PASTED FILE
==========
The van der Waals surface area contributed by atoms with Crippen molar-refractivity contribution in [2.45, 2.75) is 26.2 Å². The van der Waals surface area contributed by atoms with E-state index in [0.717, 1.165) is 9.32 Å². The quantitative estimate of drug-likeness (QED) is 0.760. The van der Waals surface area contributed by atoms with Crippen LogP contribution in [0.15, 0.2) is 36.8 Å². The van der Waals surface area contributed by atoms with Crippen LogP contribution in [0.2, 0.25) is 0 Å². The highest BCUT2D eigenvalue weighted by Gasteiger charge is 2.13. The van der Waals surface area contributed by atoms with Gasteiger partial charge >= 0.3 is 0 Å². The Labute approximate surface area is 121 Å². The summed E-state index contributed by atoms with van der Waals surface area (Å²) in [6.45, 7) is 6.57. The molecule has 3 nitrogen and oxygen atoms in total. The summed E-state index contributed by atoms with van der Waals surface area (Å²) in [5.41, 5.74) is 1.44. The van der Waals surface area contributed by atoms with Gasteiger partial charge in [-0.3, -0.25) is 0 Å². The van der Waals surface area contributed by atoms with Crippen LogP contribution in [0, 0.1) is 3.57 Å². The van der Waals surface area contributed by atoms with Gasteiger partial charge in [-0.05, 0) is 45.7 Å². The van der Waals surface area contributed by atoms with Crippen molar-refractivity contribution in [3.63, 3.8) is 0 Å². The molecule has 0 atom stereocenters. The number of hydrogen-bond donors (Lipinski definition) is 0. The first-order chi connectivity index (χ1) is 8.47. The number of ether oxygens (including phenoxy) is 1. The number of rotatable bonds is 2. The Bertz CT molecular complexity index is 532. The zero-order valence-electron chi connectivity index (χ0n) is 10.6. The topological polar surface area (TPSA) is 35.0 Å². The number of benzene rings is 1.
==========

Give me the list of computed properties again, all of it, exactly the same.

The van der Waals surface area contributed by atoms with Crippen molar-refractivity contribution in [2.45, 2.75) is 26.2 Å². The van der Waals surface area contributed by atoms with E-state index in [0.717, 1.165) is 9.32 Å². The quantitative estimate of drug-likeness (QED) is 0.760. The van der Waals surface area contributed by atoms with Crippen LogP contribution in [0.15, 0.2) is 36.8 Å². The van der Waals surface area contributed by atoms with Crippen LogP contribution in [0.2, 0.25) is 0 Å². The highest BCUT2D eigenvalue weighted by Gasteiger charge is 2.13. The van der Waals surface area contributed by atoms with Gasteiger partial charge >= 0.3 is 0 Å². The Labute approximate surface area is 121 Å². The summed E-state index contributed by atoms with van der Waals surface area (Å²) in [6.45, 7) is 6.57. The molecule has 3 nitrogen and oxygen atoms in total. The summed E-state index contributed by atoms with van der Waals surface area (Å²) in [5.41, 5.74) is 1.44. The van der Waals surface area contributed by atoms with Gasteiger partial charge in [-0.3, -0.25) is 0 Å². The van der Waals surface area contributed by atoms with Crippen LogP contribution in [0, 0.1) is 3.57 Å². The van der Waals surface area contributed by atoms with Gasteiger partial charge in [-0.05, 0) is 45.7 Å². The van der Waals surface area contributed by atoms with Crippen molar-refractivity contribution in [3.63, 3.8) is 0 Å². The molecule has 0 atom stereocenters. The number of hydrogen-bond donors (Lipinski definition) is 0. The first-order chi connectivity index (χ1) is 8.47. The number of ether oxygens (including phenoxy) is 1. The number of rotatable bonds is 2. The Bertz CT molecular complexity index is 532. The zero-order valence-electron chi connectivity index (χ0n) is 10.6. The topological polar surface area (TPSA) is 35.0 Å². The number of benzene rings is 1.